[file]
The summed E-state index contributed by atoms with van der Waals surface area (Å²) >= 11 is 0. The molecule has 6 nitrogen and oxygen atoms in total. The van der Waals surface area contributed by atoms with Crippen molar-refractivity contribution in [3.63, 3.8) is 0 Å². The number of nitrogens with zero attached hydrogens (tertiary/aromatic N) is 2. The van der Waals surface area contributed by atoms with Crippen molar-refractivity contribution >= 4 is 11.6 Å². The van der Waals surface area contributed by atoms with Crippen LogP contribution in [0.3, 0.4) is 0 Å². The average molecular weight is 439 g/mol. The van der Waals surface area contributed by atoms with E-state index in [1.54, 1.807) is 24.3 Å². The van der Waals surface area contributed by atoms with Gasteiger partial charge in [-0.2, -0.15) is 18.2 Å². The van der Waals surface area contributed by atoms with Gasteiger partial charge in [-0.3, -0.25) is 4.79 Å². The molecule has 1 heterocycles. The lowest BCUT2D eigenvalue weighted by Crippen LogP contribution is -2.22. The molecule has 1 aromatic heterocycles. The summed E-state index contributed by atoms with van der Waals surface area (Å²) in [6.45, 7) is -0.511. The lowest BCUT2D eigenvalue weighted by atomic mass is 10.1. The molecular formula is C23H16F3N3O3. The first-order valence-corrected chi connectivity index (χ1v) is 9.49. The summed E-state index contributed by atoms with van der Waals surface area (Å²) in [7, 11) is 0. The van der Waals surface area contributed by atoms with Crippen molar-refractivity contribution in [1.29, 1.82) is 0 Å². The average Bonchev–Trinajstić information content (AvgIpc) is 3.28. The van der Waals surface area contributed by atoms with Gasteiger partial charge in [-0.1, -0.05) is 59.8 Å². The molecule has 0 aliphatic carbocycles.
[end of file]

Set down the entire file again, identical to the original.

The summed E-state index contributed by atoms with van der Waals surface area (Å²) >= 11 is 0. The molecule has 6 nitrogen and oxygen atoms in total. The van der Waals surface area contributed by atoms with Crippen molar-refractivity contribution in [3.63, 3.8) is 0 Å². The number of nitrogens with zero attached hydrogens (tertiary/aromatic N) is 2. The van der Waals surface area contributed by atoms with Crippen molar-refractivity contribution >= 4 is 11.6 Å². The van der Waals surface area contributed by atoms with Crippen LogP contribution in [0.3, 0.4) is 0 Å². The average molecular weight is 439 g/mol. The van der Waals surface area contributed by atoms with E-state index in [1.54, 1.807) is 24.3 Å². The van der Waals surface area contributed by atoms with Gasteiger partial charge in [-0.2, -0.15) is 18.2 Å². The van der Waals surface area contributed by atoms with Gasteiger partial charge in [-0.3, -0.25) is 4.79 Å². The molecule has 1 heterocycles. The lowest BCUT2D eigenvalue weighted by Crippen LogP contribution is -2.22. The molecule has 1 aromatic heterocycles. The summed E-state index contributed by atoms with van der Waals surface area (Å²) in [6.45, 7) is -0.511. The lowest BCUT2D eigenvalue weighted by atomic mass is 10.1. The molecular formula is C23H16F3N3O3. The first-order valence-corrected chi connectivity index (χ1v) is 9.49. The summed E-state index contributed by atoms with van der Waals surface area (Å²) in [7, 11) is 0. The van der Waals surface area contributed by atoms with Crippen molar-refractivity contribution in [1.29, 1.82) is 0 Å². The average Bonchev–Trinajstić information content (AvgIpc) is 3.28. The van der Waals surface area contributed by atoms with Gasteiger partial charge in [-0.1, -0.05) is 59.8 Å². The molecule has 0 aliphatic carbocycles.